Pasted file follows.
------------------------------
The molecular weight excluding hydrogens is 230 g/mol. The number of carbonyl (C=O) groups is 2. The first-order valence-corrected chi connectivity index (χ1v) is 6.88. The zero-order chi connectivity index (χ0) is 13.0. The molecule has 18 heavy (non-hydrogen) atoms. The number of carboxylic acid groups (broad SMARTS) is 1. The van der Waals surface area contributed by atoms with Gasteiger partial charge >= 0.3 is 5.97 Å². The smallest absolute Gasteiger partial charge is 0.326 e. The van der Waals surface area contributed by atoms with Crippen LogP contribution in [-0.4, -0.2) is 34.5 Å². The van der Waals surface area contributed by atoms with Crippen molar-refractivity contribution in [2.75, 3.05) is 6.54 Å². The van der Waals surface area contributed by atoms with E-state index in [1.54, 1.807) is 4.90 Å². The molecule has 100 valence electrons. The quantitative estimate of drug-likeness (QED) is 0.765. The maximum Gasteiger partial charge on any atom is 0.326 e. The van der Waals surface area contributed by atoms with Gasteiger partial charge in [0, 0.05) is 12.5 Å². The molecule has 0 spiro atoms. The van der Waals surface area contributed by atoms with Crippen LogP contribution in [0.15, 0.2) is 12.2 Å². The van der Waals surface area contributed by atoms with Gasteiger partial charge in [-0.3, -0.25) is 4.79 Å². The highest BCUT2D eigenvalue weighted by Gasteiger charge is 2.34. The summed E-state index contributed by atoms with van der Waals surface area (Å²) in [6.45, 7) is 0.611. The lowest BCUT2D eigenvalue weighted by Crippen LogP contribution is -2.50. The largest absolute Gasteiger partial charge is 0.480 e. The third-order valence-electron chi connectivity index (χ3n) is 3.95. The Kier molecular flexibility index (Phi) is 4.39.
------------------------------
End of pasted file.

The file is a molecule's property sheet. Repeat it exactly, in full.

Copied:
The molecular weight excluding hydrogens is 230 g/mol. The number of carbonyl (C=O) groups is 2. The first-order valence-corrected chi connectivity index (χ1v) is 6.88. The zero-order chi connectivity index (χ0) is 13.0. The molecule has 18 heavy (non-hydrogen) atoms. The number of carboxylic acid groups (broad SMARTS) is 1. The van der Waals surface area contributed by atoms with Gasteiger partial charge >= 0.3 is 5.97 Å². The smallest absolute Gasteiger partial charge is 0.326 e. The van der Waals surface area contributed by atoms with Crippen LogP contribution in [-0.4, -0.2) is 34.5 Å². The van der Waals surface area contributed by atoms with Crippen molar-refractivity contribution in [2.75, 3.05) is 6.54 Å². The van der Waals surface area contributed by atoms with E-state index in [1.54, 1.807) is 4.90 Å². The molecule has 100 valence electrons. The quantitative estimate of drug-likeness (QED) is 0.765. The maximum Gasteiger partial charge on any atom is 0.326 e. The van der Waals surface area contributed by atoms with Gasteiger partial charge in [0, 0.05) is 12.5 Å². The molecule has 0 spiro atoms. The van der Waals surface area contributed by atoms with Crippen LogP contribution in [0.15, 0.2) is 12.2 Å². The van der Waals surface area contributed by atoms with Gasteiger partial charge in [-0.3, -0.25) is 4.79 Å². The highest BCUT2D eigenvalue weighted by Gasteiger charge is 2.34. The summed E-state index contributed by atoms with van der Waals surface area (Å²) in [6.45, 7) is 0.611. The lowest BCUT2D eigenvalue weighted by Crippen LogP contribution is -2.50. The largest absolute Gasteiger partial charge is 0.480 e. The third-order valence-electron chi connectivity index (χ3n) is 3.95. The Kier molecular flexibility index (Phi) is 4.39.